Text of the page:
elsa spaeth

elsa spaeth

Betty Corning s another on my top 10 list.I here back from people I have taught telling me how happy they are to have planted her. She is a show stopper because of the sheer volume of flowers at any one time, disease free foliage and 18 + weeks of bloom. AmazingDSC_0065 DSC_0125

Another vitacella, venosa violacea is just adorable but may get a new home give she is being swamped by other plants where she is

DSC_0113Odoriba is a cross between our natives crispa and viorna. It has cool wide recurving sepals  Delicate to look at, easy to grow.

odoriba

odoriba

Catherine Clanwilliam has sure taken it’s time getting going here but after a few year is showing a little more vigor. It is rosy pink throughout  and will twist the tiniest bit after opening

catherine clanwilliam

catherine clanwilliam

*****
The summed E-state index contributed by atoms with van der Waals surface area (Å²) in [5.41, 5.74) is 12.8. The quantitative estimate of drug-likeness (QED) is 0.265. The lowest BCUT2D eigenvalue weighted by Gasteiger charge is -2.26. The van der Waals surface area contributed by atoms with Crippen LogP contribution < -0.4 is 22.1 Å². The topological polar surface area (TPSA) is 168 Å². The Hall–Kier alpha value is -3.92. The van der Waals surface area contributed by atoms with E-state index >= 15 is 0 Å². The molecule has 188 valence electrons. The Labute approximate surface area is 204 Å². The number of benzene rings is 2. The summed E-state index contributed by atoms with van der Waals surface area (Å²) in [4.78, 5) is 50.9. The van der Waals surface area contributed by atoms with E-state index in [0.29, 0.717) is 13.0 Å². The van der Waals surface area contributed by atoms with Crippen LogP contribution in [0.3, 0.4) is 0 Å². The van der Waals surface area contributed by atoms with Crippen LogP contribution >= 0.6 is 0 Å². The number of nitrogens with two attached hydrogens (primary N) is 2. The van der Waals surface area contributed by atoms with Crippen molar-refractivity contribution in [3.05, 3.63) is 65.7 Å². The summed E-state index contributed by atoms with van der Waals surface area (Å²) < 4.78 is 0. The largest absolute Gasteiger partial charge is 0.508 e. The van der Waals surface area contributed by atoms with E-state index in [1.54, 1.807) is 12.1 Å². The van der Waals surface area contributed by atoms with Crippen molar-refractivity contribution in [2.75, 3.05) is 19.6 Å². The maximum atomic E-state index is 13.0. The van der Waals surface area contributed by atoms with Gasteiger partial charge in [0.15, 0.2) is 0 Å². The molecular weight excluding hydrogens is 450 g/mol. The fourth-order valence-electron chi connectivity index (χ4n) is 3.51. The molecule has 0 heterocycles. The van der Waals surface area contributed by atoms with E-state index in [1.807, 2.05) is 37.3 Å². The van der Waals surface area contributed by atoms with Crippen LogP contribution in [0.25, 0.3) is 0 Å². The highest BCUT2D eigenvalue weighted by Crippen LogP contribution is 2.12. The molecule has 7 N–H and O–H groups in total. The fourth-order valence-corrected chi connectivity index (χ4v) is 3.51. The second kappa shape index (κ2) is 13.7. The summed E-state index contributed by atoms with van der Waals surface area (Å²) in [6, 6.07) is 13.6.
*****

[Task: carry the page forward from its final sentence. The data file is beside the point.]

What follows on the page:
a tanguitica called ‘Bill McKenzie is currently blooming way above my head in a tree. It is extremely early this year. the seed heads on this one are fantastic

 

bill mckenzie

bill mckenzie

purpurea plena elegans is a very diminutive vitacella  that really needs to be grown on it’s own to appreciate. It lives here in a large container in the pool area.

pupurea plena elegans

pupurea plena elegans

Polish Spirit has the stamina and strength of my people. It blooms so long and so hard and the vines themselves are huge. I grow it here up a covered bench and over a gate into rugosa roses AND over my black fence  It is that wonderful!

polish spirit

polish spirit

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etoille violet is another on my top ten list, it is a flowering  machine and can take quite a bit of shade. I grow it into a crabapple tree and up lattice on the north side of the houseDSC_0110 DSC_0084

this guy is clematis triternata rubromarginata  although it is far more dark purple than my other vine of this variety which is more on the reddish side and it has  green in the mid section instead of white.The flowers are very recurved and twisted like a mini-pinwheel.  It is very unusual but an up close and personal plant given it’s small and dark flowers which do not stand out from any distance.DSC_0062 DSC_0064